The last couple months of my life have been pretty crazy, to put it mildly. The power of addiction really manifested and I fell prey to a relapse. When we recovering addicts stop doing the things that kept us sober, that is often what happens. And though I am still upset about letting it happen, it has helped me jump back into my recovery full force.

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For the first time in a couple months, I have been extremely hopeful about life and able to enjoy the little things. I’ve been going to 12-Step meetings again, waking up happy, enjoying my morning routine of coffee and newspapers, and hanging out with my loved ones.

I decided it would be best not to attend summer semester classes, as focusing on my recovery and myself seemed like the best option. After working two jobs and going to class in the spring, it has been nice to actually relax. I was extremely busy this spring, and my biggest mistake was thinking simply staying busy would keep me sober.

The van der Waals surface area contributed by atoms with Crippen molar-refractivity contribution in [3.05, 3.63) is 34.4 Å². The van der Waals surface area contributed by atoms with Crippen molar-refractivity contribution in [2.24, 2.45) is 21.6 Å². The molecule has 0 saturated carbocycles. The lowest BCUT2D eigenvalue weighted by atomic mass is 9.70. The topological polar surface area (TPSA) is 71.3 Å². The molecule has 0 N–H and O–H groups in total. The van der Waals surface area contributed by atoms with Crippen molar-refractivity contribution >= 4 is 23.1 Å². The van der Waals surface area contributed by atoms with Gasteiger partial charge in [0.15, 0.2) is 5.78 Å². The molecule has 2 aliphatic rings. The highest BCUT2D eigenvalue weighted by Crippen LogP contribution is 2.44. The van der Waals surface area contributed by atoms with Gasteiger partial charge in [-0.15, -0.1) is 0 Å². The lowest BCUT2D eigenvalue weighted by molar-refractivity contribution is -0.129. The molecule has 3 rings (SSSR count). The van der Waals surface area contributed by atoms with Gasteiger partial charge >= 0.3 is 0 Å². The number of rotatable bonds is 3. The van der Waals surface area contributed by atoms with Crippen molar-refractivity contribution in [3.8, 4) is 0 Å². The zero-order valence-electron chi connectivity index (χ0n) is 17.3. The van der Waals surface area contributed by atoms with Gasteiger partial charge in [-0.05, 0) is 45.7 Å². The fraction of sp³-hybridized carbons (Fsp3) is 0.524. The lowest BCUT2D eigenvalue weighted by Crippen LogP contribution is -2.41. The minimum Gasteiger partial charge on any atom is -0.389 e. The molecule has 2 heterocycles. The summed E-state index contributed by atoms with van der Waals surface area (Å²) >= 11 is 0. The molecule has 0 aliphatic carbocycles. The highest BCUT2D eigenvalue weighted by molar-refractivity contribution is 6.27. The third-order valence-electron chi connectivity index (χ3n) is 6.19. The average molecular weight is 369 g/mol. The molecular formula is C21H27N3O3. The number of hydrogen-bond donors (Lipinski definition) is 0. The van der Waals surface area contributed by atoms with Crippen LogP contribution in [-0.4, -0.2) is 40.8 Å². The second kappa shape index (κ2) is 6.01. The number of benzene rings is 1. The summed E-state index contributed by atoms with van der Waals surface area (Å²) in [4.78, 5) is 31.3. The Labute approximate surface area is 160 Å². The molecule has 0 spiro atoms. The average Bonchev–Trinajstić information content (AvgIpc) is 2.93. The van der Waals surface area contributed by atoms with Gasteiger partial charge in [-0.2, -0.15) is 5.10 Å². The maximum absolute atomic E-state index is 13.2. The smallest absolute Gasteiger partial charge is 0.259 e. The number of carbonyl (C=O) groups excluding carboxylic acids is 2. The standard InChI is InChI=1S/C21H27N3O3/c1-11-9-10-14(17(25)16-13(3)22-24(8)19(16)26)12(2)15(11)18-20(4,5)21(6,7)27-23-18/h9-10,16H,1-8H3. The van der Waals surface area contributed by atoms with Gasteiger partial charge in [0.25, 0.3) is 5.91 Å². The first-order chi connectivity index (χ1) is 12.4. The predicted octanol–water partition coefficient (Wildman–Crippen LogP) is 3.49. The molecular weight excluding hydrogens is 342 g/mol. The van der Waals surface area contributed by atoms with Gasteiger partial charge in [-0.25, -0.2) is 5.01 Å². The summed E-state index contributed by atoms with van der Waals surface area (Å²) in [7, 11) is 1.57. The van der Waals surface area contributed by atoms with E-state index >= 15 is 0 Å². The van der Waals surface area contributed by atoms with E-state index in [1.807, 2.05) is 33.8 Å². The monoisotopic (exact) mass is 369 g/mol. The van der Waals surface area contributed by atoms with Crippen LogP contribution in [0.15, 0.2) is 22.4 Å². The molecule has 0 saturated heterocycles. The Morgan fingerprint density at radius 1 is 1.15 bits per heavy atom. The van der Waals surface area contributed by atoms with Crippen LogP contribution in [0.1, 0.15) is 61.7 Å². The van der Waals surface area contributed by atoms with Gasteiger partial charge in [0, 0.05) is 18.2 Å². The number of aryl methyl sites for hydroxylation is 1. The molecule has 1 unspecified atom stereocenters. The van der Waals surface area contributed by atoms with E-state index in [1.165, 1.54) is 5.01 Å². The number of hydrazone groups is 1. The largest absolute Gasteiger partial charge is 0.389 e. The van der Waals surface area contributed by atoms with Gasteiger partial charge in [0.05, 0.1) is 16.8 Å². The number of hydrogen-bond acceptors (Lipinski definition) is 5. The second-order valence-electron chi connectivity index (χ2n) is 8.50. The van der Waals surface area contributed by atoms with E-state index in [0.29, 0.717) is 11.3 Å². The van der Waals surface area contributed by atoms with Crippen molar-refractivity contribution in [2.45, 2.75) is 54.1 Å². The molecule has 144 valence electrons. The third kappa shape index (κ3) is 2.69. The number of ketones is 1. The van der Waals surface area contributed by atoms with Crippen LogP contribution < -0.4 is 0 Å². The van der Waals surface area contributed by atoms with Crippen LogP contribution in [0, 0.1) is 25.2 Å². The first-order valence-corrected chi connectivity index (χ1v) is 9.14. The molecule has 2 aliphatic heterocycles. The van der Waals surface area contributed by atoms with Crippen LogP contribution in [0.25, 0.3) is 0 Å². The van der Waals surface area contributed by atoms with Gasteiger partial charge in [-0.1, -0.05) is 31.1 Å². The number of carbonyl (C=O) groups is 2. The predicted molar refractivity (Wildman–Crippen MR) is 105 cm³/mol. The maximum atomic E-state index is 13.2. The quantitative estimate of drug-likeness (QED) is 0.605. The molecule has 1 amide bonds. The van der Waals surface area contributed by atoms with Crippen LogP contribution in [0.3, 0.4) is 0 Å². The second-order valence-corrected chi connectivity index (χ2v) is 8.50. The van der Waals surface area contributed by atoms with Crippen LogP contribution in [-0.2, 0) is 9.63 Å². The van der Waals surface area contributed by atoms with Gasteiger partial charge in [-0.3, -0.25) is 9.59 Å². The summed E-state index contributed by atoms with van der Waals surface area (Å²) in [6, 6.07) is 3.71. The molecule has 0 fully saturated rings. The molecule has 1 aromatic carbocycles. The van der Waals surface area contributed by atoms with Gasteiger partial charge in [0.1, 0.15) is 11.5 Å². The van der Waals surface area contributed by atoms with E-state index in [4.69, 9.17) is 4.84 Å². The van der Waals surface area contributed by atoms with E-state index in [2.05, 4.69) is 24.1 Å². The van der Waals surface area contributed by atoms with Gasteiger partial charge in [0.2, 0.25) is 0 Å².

I think, overall, it has been a tremendous learning experience. I wish I would’ve made my recovery more of a priority while staying busy, but now I know I can NEVER let up in staying sober. Recovery is a never-ending journey, and I’m just glad to be alive to be able to experience it still.

Blogging and journaling definitely helps me, but I keep up this blog and website to help others and allow other people just like me have somebody they can relate to. If anything, I hope my relapse will show others how intense addiction is. It truly is a disease. But just because it’s a disease doesn’t mean we have an excuse to use. I relapsed because I let up on my recovery. Recovery gives us the freedom of choice, and I messed up.

But one thing I am proud of is the fact that I got back up and fought; I didn’t give up. Now I have that freedom of choice again. This time I’m not gonna’ let up. Just for today I am clean and sober and loving recovery again.


Obama Pushing To Expand Drug Treatment With Help From Macklemore

By Aaron Emerson

Whatever your views are on President Barack Obama, it’s hard to deny that he has one of the most progressive approaches in treating drug abuse in America than any modern president.

Obama is urging Congress to fund more treatment to fight opioid abuse, hoping to get them to latch onto his proposal he made months ago that calls for over $1.1 billion in funding to expand access to treatment for heroin and prescription drugs.

Last week he even teamed up with rapper Macklemore in a video, calling on Congress to make something happen.